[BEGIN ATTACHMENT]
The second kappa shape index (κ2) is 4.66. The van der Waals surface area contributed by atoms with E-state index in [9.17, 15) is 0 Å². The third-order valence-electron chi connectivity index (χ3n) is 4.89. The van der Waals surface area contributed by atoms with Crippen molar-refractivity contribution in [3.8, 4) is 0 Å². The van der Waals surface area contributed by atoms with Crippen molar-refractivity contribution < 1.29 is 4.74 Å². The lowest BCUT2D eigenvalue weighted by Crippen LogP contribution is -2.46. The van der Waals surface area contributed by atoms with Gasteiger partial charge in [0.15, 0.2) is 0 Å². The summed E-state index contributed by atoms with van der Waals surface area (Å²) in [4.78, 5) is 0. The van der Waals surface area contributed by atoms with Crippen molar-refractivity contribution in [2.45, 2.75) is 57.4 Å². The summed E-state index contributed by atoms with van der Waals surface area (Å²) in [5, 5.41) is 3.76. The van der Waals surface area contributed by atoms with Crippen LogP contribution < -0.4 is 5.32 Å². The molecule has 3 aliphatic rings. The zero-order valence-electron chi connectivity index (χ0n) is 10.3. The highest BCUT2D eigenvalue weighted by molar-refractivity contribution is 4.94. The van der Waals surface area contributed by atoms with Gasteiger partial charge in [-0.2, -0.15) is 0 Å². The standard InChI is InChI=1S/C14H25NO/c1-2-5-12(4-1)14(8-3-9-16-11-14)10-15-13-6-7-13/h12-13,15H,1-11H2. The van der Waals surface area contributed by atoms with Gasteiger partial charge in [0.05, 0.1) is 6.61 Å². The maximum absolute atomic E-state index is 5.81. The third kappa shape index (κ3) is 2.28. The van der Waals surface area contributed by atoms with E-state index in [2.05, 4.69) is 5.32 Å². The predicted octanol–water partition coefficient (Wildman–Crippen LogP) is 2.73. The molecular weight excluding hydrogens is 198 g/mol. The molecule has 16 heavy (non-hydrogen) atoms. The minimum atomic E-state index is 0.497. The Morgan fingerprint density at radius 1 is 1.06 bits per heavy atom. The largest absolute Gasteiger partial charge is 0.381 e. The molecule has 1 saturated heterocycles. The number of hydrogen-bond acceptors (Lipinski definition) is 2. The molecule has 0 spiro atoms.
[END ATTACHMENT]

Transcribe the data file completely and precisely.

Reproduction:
The second kappa shape index (κ2) is 4.66. The van der Waals surface area contributed by atoms with E-state index in [9.17, 15) is 0 Å². The third-order valence-electron chi connectivity index (χ3n) is 4.89. The van der Waals surface area contributed by atoms with Crippen molar-refractivity contribution in [3.8, 4) is 0 Å². The van der Waals surface area contributed by atoms with Crippen molar-refractivity contribution < 1.29 is 4.74 Å². The lowest BCUT2D eigenvalue weighted by Crippen LogP contribution is -2.46. The van der Waals surface area contributed by atoms with Gasteiger partial charge in [0.15, 0.2) is 0 Å². The summed E-state index contributed by atoms with van der Waals surface area (Å²) in [4.78, 5) is 0. The van der Waals surface area contributed by atoms with Crippen molar-refractivity contribution in [2.45, 2.75) is 57.4 Å². The summed E-state index contributed by atoms with van der Waals surface area (Å²) in [5, 5.41) is 3.76. The van der Waals surface area contributed by atoms with Crippen LogP contribution < -0.4 is 5.32 Å². The molecule has 3 aliphatic rings. The zero-order valence-electron chi connectivity index (χ0n) is 10.3. The highest BCUT2D eigenvalue weighted by molar-refractivity contribution is 4.94. The van der Waals surface area contributed by atoms with Gasteiger partial charge in [-0.2, -0.15) is 0 Å². The standard InChI is InChI=1S/C14H25NO/c1-2-5-12(4-1)14(8-3-9-16-11-14)10-15-13-6-7-13/h12-13,15H,1-11H2. The van der Waals surface area contributed by atoms with Gasteiger partial charge in [0.05, 0.1) is 6.61 Å². The maximum absolute atomic E-state index is 5.81. The third kappa shape index (κ3) is 2.28. The van der Waals surface area contributed by atoms with E-state index in [2.05, 4.69) is 5.32 Å². The predicted octanol–water partition coefficient (Wildman–Crippen LogP) is 2.73. The molecular weight excluding hydrogens is 198 g/mol. The molecule has 16 heavy (non-hydrogen) atoms. The minimum atomic E-state index is 0.497. The Morgan fingerprint density at radius 1 is 1.06 bits per heavy atom. The largest absolute Gasteiger partial charge is 0.381 e. The molecule has 1 saturated heterocycles. The number of hydrogen-bond acceptors (Lipinski definition) is 2. The molecule has 0 spiro atoms.